Kilkenny were true to their word and when picking the team opened the door for some of the lesser known players to force their way into the first XV.
However, hours before Sunday’s crunch clash with Tipperary in Nowlan Park, a back injury to former Hurler of the Year, Richie Hogan forced the hand of manager, Brian Cody, and his selectors to dig even deeper than planned into the squad.
It all worked out very well, however, and a strong showing, followed by a crucial result that brought the Cats right back into the League reckoning, left Mr Cody insist: “That was a victory for the panel, no doubt about that. It came in today.”
Tipperary arrived in the ’Park with a good win over Dublin behind them, while Kilkenny had dropped two points in the defeat by Waterford.
The story for the Cats was simple: “We wanted to win,” Cody expanded. “We wanted to step up from the previous Sunday. We wanted to move things on.
“This performance was a good step up in terms of performance. Losing Richie was a hard knock. We had already named the team and looked at extending the panel and using players with little experience.
“Then we lost Richie. You have to let lads out on the field and see what they can do.”
The new players didn’t do their prospects any harm, we suggested.
“Absolutely,” was the quick response. “It was a question of everyone digging in and working hard for the good of the team. It is still February. We are going through the processes you have to go through.
“But look, we are going into the next round of the League with two points in the bag which is important. We want to quality for the latter stages of the League.
“If we walking away today with zero points it would be very, very difficult for us. Now two weeks training to build for the next game.”
He said Sunday’s tussle was “a good battle the whole way through, and there was never much the teams.
“We took the game with two good, late goals,” he insisted. “It was very difficult for Tipp to come back at that stage.
“The League is a seriously competitive, and we needed the points. We are happy after what was a big win for us.”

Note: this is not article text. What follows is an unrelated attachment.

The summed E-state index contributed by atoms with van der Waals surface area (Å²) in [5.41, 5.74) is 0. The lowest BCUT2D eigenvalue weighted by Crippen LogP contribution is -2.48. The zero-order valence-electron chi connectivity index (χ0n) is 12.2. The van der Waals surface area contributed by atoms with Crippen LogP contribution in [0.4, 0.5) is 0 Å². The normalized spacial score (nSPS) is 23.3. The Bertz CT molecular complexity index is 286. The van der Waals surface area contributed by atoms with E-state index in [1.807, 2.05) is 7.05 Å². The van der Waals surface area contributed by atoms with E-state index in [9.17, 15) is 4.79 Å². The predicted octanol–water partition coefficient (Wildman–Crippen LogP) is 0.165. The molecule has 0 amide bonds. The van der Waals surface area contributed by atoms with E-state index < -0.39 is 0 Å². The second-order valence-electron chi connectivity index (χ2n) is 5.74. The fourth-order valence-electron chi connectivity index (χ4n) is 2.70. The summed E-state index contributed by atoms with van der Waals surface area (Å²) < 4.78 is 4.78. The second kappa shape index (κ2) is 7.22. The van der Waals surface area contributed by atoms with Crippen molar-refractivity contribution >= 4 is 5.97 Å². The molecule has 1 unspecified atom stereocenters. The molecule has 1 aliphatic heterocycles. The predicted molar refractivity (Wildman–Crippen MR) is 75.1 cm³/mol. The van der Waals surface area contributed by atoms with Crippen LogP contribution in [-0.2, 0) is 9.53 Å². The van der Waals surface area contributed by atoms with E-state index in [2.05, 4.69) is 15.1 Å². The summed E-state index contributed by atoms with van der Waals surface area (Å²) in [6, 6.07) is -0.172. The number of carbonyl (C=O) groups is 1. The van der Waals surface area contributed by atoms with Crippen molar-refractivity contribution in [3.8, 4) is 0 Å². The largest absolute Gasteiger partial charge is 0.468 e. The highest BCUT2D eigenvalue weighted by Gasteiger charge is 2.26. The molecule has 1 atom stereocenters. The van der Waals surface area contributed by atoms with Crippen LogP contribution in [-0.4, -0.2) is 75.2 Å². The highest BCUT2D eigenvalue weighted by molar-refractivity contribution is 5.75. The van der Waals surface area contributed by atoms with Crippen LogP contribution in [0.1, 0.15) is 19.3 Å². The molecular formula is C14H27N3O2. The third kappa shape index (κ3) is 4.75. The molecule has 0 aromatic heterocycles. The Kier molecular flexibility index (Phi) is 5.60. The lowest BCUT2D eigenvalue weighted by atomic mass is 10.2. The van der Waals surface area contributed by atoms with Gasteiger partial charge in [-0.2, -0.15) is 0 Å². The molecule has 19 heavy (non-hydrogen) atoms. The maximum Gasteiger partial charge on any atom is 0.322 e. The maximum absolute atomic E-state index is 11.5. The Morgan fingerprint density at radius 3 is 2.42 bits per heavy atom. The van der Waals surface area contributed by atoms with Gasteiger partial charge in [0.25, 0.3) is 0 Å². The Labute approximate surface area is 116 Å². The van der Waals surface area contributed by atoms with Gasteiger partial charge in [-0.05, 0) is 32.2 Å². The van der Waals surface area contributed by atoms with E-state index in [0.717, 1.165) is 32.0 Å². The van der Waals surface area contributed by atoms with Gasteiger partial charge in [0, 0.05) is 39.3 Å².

The James Stephens clubman said conditions were much better for both teams than they had been the previous week.
“We got into the game early,” he continued. “We worked hard. We answered any questions asked of us.
“It was an improvement from last week. It had to be. Last Sunday we were well beaten and we could have been beaten by more. This was non stop stuff for both.
“The win puts us back in with an opportunity to be competitive in the League, which is what we wanted.”
He said Kilkenny were happy enough at half-time when only a point behind after playing against the wind.
“That kind of a lead in hurling is very little,” he felt. “Then they got the next two scores. It was a question of us keeping it going, keeping it going. The lads did that.”
He didn’t want to comment on the merits of individual performers, but when asked directly said James Maher did well.
“He had a good start for himself,” he added. “He worked well, and he was there to finish things. But it was a question of good work being done by all throughout the field.
“We were strong in lots of areas. Eoin Murphy was really good. They threatened early on and his touch was excellent. His eye for the ball was very, very good.”
He acknowledged the improvement in Kilkenny’s play, but warned that it was early days yet. No title were won in February, he reminded.
“We have made ourselves competitive in the League again, and that is important”, he added. “The next day we start all over again, and the same give it all effort will be required or we could end up being left behind again.”
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